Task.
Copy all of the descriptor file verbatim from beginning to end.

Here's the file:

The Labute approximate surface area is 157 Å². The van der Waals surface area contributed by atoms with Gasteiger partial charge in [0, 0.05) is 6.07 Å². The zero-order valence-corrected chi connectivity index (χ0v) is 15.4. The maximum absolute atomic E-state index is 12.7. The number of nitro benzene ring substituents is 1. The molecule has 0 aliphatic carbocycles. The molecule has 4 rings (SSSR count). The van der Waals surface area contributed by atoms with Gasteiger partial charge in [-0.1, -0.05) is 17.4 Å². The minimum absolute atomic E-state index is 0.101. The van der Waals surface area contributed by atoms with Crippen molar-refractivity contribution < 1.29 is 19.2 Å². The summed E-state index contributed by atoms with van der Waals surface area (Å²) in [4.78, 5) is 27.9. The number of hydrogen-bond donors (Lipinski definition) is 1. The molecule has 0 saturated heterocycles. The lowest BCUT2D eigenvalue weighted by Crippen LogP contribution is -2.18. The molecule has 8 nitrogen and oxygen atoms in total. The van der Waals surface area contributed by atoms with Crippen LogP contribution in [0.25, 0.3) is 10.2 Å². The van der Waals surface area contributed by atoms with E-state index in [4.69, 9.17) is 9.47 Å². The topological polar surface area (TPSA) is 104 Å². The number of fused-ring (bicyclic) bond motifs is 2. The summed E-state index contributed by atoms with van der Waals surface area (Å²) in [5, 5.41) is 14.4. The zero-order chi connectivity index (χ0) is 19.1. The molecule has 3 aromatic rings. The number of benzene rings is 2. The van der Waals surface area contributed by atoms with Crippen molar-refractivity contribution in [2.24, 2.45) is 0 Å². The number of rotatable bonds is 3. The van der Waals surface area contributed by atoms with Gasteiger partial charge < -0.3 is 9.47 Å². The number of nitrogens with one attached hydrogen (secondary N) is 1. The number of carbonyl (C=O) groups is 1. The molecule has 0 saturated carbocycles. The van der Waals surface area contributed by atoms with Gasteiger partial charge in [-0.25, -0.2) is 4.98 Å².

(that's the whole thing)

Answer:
The Labute approximate surface area is 157 Å². The van der Waals surface area contributed by atoms with Gasteiger partial charge in [0, 0.05) is 6.07 Å². The zero-order valence-corrected chi connectivity index (χ0v) is 15.4. The maximum absolute atomic E-state index is 12.7. The number of nitro benzene ring substituents is 1. The molecule has 0 aliphatic carbocycles. The molecule has 4 rings (SSSR count). The van der Waals surface area contributed by atoms with Gasteiger partial charge in [-0.1, -0.05) is 17.4 Å². The minimum absolute atomic E-state index is 0.101. The van der Waals surface area contributed by atoms with Crippen molar-refractivity contribution < 1.29 is 19.2 Å². The summed E-state index contributed by atoms with van der Waals surface area (Å²) in [4.78, 5) is 27.9. The number of hydrogen-bond donors (Lipinski definition) is 1. The molecule has 0 saturated heterocycles. The lowest BCUT2D eigenvalue weighted by Crippen LogP contribution is -2.18. The molecule has 8 nitrogen and oxygen atoms in total. The van der Waals surface area contributed by atoms with Crippen LogP contribution in [0.25, 0.3) is 10.2 Å². The van der Waals surface area contributed by atoms with E-state index in [4.69, 9.17) is 9.47 Å². The topological polar surface area (TPSA) is 104 Å². The number of fused-ring (bicyclic) bond motifs is 2. The summed E-state index contributed by atoms with van der Waals surface area (Å²) in [5, 5.41) is 14.4. The zero-order chi connectivity index (χ0) is 19.1. The molecule has 3 aromatic rings. The number of benzene rings is 2. The van der Waals surface area contributed by atoms with Crippen molar-refractivity contribution in [2.24, 2.45) is 0 Å². The number of rotatable bonds is 3. The van der Waals surface area contributed by atoms with Gasteiger partial charge < -0.3 is 9.47 Å². The number of nitrogens with one attached hydrogen (secondary N) is 1. The number of carbonyl (C=O) groups is 1. The molecule has 0 saturated carbocycles. The van der Waals surface area contributed by atoms with Gasteiger partial charge in [-0.25, -0.2) is 4.98 Å².